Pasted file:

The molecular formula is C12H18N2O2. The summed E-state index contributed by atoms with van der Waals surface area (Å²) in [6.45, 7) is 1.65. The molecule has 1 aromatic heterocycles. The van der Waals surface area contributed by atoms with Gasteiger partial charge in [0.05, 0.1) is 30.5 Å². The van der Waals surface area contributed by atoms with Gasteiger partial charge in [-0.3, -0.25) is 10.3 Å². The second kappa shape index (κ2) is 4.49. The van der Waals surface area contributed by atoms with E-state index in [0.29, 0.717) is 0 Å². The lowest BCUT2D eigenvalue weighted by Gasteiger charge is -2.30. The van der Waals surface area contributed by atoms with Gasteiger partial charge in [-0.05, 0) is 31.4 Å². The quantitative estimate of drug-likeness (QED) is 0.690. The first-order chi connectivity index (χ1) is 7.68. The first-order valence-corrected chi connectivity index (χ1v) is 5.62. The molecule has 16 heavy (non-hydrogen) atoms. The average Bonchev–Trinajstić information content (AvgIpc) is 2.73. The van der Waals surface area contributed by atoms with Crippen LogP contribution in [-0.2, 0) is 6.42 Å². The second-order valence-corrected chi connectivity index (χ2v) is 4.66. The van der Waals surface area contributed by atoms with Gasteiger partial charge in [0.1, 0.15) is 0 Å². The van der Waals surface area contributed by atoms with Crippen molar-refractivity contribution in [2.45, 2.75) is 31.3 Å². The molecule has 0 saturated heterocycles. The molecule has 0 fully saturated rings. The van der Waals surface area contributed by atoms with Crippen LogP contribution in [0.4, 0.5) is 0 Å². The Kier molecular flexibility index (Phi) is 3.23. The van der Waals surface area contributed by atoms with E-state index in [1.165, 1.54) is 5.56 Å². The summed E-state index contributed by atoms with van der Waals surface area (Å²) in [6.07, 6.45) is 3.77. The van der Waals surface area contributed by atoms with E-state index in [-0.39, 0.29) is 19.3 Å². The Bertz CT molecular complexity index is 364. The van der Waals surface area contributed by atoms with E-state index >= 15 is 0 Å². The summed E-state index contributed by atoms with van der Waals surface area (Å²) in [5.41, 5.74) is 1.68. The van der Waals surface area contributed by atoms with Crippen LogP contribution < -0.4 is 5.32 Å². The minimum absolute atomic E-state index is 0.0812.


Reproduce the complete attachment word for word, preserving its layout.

The molecular formula is C12H18N2O2. The summed E-state index contributed by atoms with van der Waals surface area (Å²) in [6.45, 7) is 1.65. The molecule has 1 aromatic heterocycles. The van der Waals surface area contributed by atoms with Gasteiger partial charge in [0.05, 0.1) is 30.5 Å². The van der Waals surface area contributed by atoms with Gasteiger partial charge in [-0.3, -0.25) is 10.3 Å². The second kappa shape index (κ2) is 4.49. The van der Waals surface area contributed by atoms with E-state index in [0.29, 0.717) is 0 Å². The lowest BCUT2D eigenvalue weighted by Gasteiger charge is -2.30. The van der Waals surface area contributed by atoms with Gasteiger partial charge in [-0.05, 0) is 31.4 Å². The quantitative estimate of drug-likeness (QED) is 0.690. The first-order chi connectivity index (χ1) is 7.68. The first-order valence-corrected chi connectivity index (χ1v) is 5.62. The molecule has 16 heavy (non-hydrogen) atoms. The average Bonchev–Trinajstić information content (AvgIpc) is 2.73. The van der Waals surface area contributed by atoms with Crippen LogP contribution in [-0.2, 0) is 6.42 Å². The second-order valence-corrected chi connectivity index (χ2v) is 4.66. The van der Waals surface area contributed by atoms with Gasteiger partial charge in [0.1, 0.15) is 0 Å². The van der Waals surface area contributed by atoms with Crippen molar-refractivity contribution in [2.45, 2.75) is 31.3 Å². The molecule has 0 saturated heterocycles. The molecule has 0 fully saturated rings. The van der Waals surface area contributed by atoms with Crippen LogP contribution in [0.4, 0.5) is 0 Å². The Kier molecular flexibility index (Phi) is 3.23. The van der Waals surface area contributed by atoms with E-state index in [1.165, 1.54) is 5.56 Å². The summed E-state index contributed by atoms with van der Waals surface area (Å²) in [6.07, 6.45) is 3.77. The van der Waals surface area contributed by atoms with E-state index in [-0.39, 0.29) is 19.3 Å². The Bertz CT molecular complexity index is 364. The van der Waals surface area contributed by atoms with E-state index >= 15 is 0 Å². The summed E-state index contributed by atoms with van der Waals surface area (Å²) in [5.41, 5.74) is 1.68. The van der Waals surface area contributed by atoms with Crippen LogP contribution < -0.4 is 5.32 Å². The minimum absolute atomic E-state index is 0.0812.